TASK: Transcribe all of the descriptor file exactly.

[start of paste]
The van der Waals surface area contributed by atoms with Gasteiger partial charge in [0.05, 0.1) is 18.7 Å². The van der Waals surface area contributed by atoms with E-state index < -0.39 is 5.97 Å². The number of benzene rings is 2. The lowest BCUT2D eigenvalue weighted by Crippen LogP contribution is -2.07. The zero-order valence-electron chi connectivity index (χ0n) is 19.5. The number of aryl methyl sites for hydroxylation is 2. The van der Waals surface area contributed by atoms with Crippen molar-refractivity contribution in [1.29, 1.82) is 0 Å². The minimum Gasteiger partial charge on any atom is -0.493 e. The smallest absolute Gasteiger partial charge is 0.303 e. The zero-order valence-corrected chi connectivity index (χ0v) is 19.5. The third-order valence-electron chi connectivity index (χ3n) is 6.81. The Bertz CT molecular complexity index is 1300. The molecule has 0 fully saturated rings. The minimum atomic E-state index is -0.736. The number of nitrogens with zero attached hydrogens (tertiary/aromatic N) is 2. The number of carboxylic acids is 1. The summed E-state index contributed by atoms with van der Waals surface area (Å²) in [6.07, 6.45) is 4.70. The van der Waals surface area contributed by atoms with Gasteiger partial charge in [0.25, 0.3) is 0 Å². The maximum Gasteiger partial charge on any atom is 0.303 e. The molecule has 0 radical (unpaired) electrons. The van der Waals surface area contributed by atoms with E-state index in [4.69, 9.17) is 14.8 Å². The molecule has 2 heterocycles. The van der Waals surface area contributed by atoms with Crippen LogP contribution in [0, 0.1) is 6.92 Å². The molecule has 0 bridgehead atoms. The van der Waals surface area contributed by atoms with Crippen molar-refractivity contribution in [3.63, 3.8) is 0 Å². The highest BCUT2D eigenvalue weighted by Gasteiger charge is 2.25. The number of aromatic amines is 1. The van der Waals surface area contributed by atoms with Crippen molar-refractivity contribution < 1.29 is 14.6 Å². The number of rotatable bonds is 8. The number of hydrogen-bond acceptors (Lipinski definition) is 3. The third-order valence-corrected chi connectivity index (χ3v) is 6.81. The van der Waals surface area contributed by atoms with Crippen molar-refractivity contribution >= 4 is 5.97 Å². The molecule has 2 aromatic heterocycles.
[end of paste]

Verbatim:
The van der Waals surface area contributed by atoms with Gasteiger partial charge in [0.05, 0.1) is 18.7 Å². The van der Waals surface area contributed by atoms with E-state index < -0.39 is 5.97 Å². The number of benzene rings is 2. The lowest BCUT2D eigenvalue weighted by Crippen LogP contribution is -2.07. The zero-order valence-electron chi connectivity index (χ0n) is 19.5. The number of aryl methyl sites for hydroxylation is 2. The van der Waals surface area contributed by atoms with Crippen molar-refractivity contribution in [1.29, 1.82) is 0 Å². The minimum Gasteiger partial charge on any atom is -0.493 e. The smallest absolute Gasteiger partial charge is 0.303 e. The zero-order valence-corrected chi connectivity index (χ0v) is 19.5. The third-order valence-electron chi connectivity index (χ3n) is 6.81. The Bertz CT molecular complexity index is 1300. The molecule has 0 fully saturated rings. The minimum atomic E-state index is -0.736. The number of nitrogens with zero attached hydrogens (tertiary/aromatic N) is 2. The number of carboxylic acids is 1. The summed E-state index contributed by atoms with van der Waals surface area (Å²) in [6.07, 6.45) is 4.70. The van der Waals surface area contributed by atoms with Gasteiger partial charge in [0.25, 0.3) is 0 Å². The maximum Gasteiger partial charge on any atom is 0.303 e. The molecule has 0 radical (unpaired) electrons. The van der Waals surface area contributed by atoms with E-state index in [4.69, 9.17) is 14.8 Å². The molecule has 2 heterocycles. The van der Waals surface area contributed by atoms with Crippen LogP contribution in [0, 0.1) is 6.92 Å². The molecule has 0 bridgehead atoms. The van der Waals surface area contributed by atoms with Crippen molar-refractivity contribution in [3.63, 3.8) is 0 Å². The highest BCUT2D eigenvalue weighted by Gasteiger charge is 2.25. The number of aromatic amines is 1. The van der Waals surface area contributed by atoms with Crippen molar-refractivity contribution < 1.29 is 14.6 Å². The number of rotatable bonds is 8. The number of hydrogen-bond acceptors (Lipinski definition) is 3. The third-order valence-corrected chi connectivity index (χ3v) is 6.81. The van der Waals surface area contributed by atoms with Crippen molar-refractivity contribution >= 4 is 5.97 Å². The molecule has 2 aromatic heterocycles.